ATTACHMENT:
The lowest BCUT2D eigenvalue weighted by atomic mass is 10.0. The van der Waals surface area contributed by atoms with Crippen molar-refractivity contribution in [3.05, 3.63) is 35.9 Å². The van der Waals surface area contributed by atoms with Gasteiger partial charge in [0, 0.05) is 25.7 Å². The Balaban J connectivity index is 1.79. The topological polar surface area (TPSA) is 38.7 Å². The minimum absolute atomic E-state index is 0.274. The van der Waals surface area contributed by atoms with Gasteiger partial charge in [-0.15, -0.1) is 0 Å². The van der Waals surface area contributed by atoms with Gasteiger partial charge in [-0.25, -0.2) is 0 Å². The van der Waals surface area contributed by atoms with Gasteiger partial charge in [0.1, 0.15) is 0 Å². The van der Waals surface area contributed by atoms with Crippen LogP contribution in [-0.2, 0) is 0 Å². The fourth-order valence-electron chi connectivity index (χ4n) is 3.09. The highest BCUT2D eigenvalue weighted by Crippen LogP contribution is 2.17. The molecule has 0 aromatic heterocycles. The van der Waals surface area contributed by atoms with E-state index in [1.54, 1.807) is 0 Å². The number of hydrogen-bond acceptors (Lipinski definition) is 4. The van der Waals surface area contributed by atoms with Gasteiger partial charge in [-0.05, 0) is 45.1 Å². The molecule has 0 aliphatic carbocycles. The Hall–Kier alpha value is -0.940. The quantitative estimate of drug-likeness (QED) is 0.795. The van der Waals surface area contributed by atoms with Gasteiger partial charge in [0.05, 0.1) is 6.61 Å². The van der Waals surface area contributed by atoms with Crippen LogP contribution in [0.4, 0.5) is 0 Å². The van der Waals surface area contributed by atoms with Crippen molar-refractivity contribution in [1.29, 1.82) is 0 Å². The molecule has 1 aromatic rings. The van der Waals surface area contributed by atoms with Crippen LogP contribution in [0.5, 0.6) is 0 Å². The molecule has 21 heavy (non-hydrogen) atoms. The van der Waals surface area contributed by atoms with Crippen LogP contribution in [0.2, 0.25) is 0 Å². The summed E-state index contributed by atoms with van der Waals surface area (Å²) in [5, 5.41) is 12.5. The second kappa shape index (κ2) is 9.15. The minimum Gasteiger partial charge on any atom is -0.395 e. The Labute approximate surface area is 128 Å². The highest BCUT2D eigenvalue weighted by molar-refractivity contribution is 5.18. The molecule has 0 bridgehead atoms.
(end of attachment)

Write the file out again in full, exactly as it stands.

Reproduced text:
The lowest BCUT2D eigenvalue weighted by atomic mass is 10.0. The van der Waals surface area contributed by atoms with Crippen molar-refractivity contribution in [3.05, 3.63) is 35.9 Å². The van der Waals surface area contributed by atoms with Gasteiger partial charge in [0, 0.05) is 25.7 Å². The Balaban J connectivity index is 1.79. The topological polar surface area (TPSA) is 38.7 Å². The minimum absolute atomic E-state index is 0.274. The van der Waals surface area contributed by atoms with Gasteiger partial charge in [-0.15, -0.1) is 0 Å². The van der Waals surface area contributed by atoms with Gasteiger partial charge in [-0.25, -0.2) is 0 Å². The van der Waals surface area contributed by atoms with Gasteiger partial charge in [0.1, 0.15) is 0 Å². The van der Waals surface area contributed by atoms with Crippen LogP contribution in [-0.2, 0) is 0 Å². The fourth-order valence-electron chi connectivity index (χ4n) is 3.09. The highest BCUT2D eigenvalue weighted by Crippen LogP contribution is 2.17. The molecule has 0 aromatic heterocycles. The van der Waals surface area contributed by atoms with E-state index in [1.54, 1.807) is 0 Å². The number of hydrogen-bond acceptors (Lipinski definition) is 4. The van der Waals surface area contributed by atoms with Gasteiger partial charge in [-0.05, 0) is 45.1 Å². The molecule has 0 aliphatic carbocycles. The Hall–Kier alpha value is -0.940. The quantitative estimate of drug-likeness (QED) is 0.795. The van der Waals surface area contributed by atoms with Gasteiger partial charge in [0.05, 0.1) is 6.61 Å². The van der Waals surface area contributed by atoms with Crippen LogP contribution in [0.4, 0.5) is 0 Å². The van der Waals surface area contributed by atoms with Crippen molar-refractivity contribution in [1.29, 1.82) is 0 Å². The molecule has 1 aromatic rings. The van der Waals surface area contributed by atoms with Crippen LogP contribution in [0.5, 0.6) is 0 Å². The molecule has 21 heavy (non-hydrogen) atoms. The van der Waals surface area contributed by atoms with Crippen LogP contribution in [0.2, 0.25) is 0 Å². The summed E-state index contributed by atoms with van der Waals surface area (Å²) in [5, 5.41) is 12.5. The second kappa shape index (κ2) is 9.15. The minimum Gasteiger partial charge on any atom is -0.395 e. The Labute approximate surface area is 128 Å². The highest BCUT2D eigenvalue weighted by molar-refractivity contribution is 5.18. The molecule has 0 bridgehead atoms.